Hawaiians call it manapua. The Chinese call them char siu bao. We're not talking about mythical creatures or ancient gods here. These exotic sounding terms boil down to something the modern American palate is familiar with: BBQ pork buns.
The Downtown Phoenix Public Market offers more than just organic veggies and grass-fed beef. Every week, there's an assortment of food trucks and other hot food vendors such as The Tamale Store and Raimondo's Catering. The folks at Wisdom-Nectar are usually tucked underneath the carport area next to Wei of Chocolate. Just follow your nose there.
We've passed by many times and noticed the spicy smell escaping from a bamboo steamer on their table. Wisdom-Nectar used to offer two types of bao, one with curried vegetables and the other a traditional char siu version. The veg-head variety wasn't popular enough to stick, so now omnivores have the upper hand here. Nonetheless, the booth still smells amazing.
We ordered up one of their Ka-Pao! steamed pork buns for four bucks, which seemed a little steep. Wisdom-Nectar's pork buns are the more traditional Chinese type, made with a yeasty soft bread shell crammed with pork that's been marinated in soy or hoisin and spices for flavor. We bit into the bun, which turned out to be as light and fluffy as angel food cake. The flavor was savory, but a little bland; similar to the taste of plain wonton wrappers.
Inside were a couple of spoonfuls of pork diced into one-inch chunks. The sauce was thick and pungent, with a hoisin-like flavor profile and a tangy sweetness. The meat was tough and dry, and fattier than we like. A better-trimmed pork would be preferable. The toughness could stem from the length of the time the buns sit while waiting for farmers' market patrons to order them. Your best bet would probably be to hit the Saturday market early in the a.m., when the steamed buns are fresh.
In the Other Corner: Donna's Bakery & Cafe
710 W. Elliot Rd. in Tempe
We didn't hold out much hope for Chinese pork buns at a place with such a non-ethnic name and vibe, but the outlook improved when we walked through the door. The eatery is small but open, with a glass-walled ordering counter, seating area and shelves of fresh baked rolls, buns and cakes. Trays of buns were being loaded up with filled rolls. The shop's aroma mingles the sweet smell of bakery frosting with the savory scents of egg sandwiches and BBQ pork.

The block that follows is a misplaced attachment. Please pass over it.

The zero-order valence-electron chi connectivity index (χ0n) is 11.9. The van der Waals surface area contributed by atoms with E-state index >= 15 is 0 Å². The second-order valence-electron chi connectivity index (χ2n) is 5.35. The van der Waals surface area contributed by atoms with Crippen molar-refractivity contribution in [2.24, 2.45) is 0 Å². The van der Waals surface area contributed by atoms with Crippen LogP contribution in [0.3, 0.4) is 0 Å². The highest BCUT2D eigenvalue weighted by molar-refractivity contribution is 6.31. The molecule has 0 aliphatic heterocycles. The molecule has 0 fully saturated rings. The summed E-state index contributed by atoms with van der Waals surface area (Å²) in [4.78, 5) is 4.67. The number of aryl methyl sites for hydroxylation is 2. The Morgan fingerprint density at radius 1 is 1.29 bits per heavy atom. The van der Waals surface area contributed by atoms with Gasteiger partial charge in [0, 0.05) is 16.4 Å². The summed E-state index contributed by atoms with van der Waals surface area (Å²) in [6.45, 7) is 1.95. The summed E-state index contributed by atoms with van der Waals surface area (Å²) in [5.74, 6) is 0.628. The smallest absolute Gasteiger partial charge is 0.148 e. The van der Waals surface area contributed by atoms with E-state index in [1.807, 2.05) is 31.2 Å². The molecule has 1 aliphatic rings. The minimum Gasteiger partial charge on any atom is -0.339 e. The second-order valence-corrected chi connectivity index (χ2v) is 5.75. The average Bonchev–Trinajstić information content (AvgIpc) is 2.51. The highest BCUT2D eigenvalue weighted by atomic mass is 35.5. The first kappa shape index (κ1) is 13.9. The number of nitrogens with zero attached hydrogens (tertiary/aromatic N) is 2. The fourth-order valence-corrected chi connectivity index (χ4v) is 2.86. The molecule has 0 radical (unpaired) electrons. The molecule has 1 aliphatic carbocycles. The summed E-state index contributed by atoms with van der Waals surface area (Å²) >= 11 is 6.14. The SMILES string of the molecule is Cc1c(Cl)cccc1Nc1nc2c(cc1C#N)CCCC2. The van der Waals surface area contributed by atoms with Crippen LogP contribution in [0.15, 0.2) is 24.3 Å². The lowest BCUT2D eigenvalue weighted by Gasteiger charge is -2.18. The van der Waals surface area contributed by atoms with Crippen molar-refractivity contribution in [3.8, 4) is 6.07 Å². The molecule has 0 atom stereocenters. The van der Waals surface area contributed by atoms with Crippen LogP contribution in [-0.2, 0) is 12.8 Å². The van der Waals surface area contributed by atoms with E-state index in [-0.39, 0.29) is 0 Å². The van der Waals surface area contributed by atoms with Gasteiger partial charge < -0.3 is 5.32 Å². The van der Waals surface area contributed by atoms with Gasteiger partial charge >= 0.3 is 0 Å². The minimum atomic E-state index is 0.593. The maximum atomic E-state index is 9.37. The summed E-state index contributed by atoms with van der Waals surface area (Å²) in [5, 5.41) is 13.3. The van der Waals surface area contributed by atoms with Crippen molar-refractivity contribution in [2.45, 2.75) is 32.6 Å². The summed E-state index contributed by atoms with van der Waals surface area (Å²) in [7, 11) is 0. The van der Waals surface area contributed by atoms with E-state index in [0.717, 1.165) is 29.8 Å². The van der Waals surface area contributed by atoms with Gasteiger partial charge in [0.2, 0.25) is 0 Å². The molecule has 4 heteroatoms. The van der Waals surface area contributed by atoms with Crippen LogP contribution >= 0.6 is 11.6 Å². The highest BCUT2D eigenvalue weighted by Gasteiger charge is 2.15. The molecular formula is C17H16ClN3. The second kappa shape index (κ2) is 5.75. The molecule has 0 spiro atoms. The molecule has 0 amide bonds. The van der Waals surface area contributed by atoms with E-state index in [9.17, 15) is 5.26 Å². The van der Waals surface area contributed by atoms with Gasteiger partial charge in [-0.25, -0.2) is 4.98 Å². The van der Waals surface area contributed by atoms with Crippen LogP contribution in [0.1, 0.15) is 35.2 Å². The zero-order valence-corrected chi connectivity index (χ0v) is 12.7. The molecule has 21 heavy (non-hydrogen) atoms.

Everything at Donna's is insanely cheap, especially for homemade goods. Buns filled with custard, pork, red bean paste and more ranged from $1.29 to $1.99. A whole mocha or lemon log cake was just six bucks. Breakfast sandwiches with turkey sausage, egg and cheese were two bucks, and the daily special included a BBQ pork sandwich with chips and a drink for $3.99. Damn, that's some cheap eating! But is it any good?
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Thw downside of ordering here versus getting a fresh steamed bao at the farmers' market is that unless you catch them making the bun you want, you'll have to ask for yours to be warmed up in the microwave or bring it home to reheat later. We grabbed a pork bun, requested a quick nuking and sat down to savor it with green iced tea.
Donna's pork bun is more like Hawaiian manapua, sweet round bread filled with BBQ pork and spices. The bread is absolutely amazing; soft and sweet, with a perfectly browned outer coating. It's the same bread they use for sweet pineapple and custard buns, so it's almost sinfully dessert-like. The pork here was surprisingly lean (especially considering the $1.29 cost of the bun). The flavor was also sweet, with an underlying smokiness from the Chinese spices. The pork was overly cooked and dry, probably from the microwave reheating, but we look forward to snagging one of these babies fresh from the oven one day.
The Winner: Donna's Bakery & Cafe